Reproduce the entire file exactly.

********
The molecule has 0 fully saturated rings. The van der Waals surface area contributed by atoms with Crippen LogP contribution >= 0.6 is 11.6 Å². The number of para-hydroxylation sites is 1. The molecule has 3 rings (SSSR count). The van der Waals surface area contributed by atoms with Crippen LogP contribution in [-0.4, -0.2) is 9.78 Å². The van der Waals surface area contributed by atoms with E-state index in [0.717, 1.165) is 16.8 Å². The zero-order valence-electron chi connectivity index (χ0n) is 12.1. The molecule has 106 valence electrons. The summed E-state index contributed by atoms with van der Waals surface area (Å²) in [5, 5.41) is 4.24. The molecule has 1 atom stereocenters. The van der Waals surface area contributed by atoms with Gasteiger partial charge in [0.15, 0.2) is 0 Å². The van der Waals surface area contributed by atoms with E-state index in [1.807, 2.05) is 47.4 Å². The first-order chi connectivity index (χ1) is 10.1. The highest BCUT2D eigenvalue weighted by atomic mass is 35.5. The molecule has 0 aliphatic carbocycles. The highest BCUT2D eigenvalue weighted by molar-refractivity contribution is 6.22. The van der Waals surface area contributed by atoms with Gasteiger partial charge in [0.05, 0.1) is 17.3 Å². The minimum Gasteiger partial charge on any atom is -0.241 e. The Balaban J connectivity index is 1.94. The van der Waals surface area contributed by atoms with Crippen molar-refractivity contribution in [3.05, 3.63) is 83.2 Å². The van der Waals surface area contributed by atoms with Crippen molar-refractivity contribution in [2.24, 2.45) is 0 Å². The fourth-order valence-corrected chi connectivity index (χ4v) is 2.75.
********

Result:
The molecule has 0 fully saturated rings. The van der Waals surface area contributed by atoms with Crippen LogP contribution >= 0.6 is 11.6 Å². The number of para-hydroxylation sites is 1. The molecule has 3 rings (SSSR count). The van der Waals surface area contributed by atoms with Crippen LogP contribution in [-0.4, -0.2) is 9.78 Å². The van der Waals surface area contributed by atoms with E-state index in [0.717, 1.165) is 16.8 Å². The zero-order valence-electron chi connectivity index (χ0n) is 12.1. The molecule has 106 valence electrons. The summed E-state index contributed by atoms with van der Waals surface area (Å²) in [5, 5.41) is 4.24. The molecule has 1 atom stereocenters. The van der Waals surface area contributed by atoms with Gasteiger partial charge in [0.15, 0.2) is 0 Å². The van der Waals surface area contributed by atoms with E-state index in [1.807, 2.05) is 47.4 Å². The first-order chi connectivity index (χ1) is 10.1. The highest BCUT2D eigenvalue weighted by atomic mass is 35.5. The molecule has 0 aliphatic carbocycles. The highest BCUT2D eigenvalue weighted by molar-refractivity contribution is 6.22. The van der Waals surface area contributed by atoms with Gasteiger partial charge in [0.05, 0.1) is 17.3 Å². The minimum Gasteiger partial charge on any atom is -0.241 e. The Balaban J connectivity index is 1.94. The van der Waals surface area contributed by atoms with Crippen molar-refractivity contribution in [3.05, 3.63) is 83.2 Å². The van der Waals surface area contributed by atoms with Crippen molar-refractivity contribution in [2.24, 2.45) is 0 Å². The fourth-order valence-corrected chi connectivity index (χ4v) is 2.75.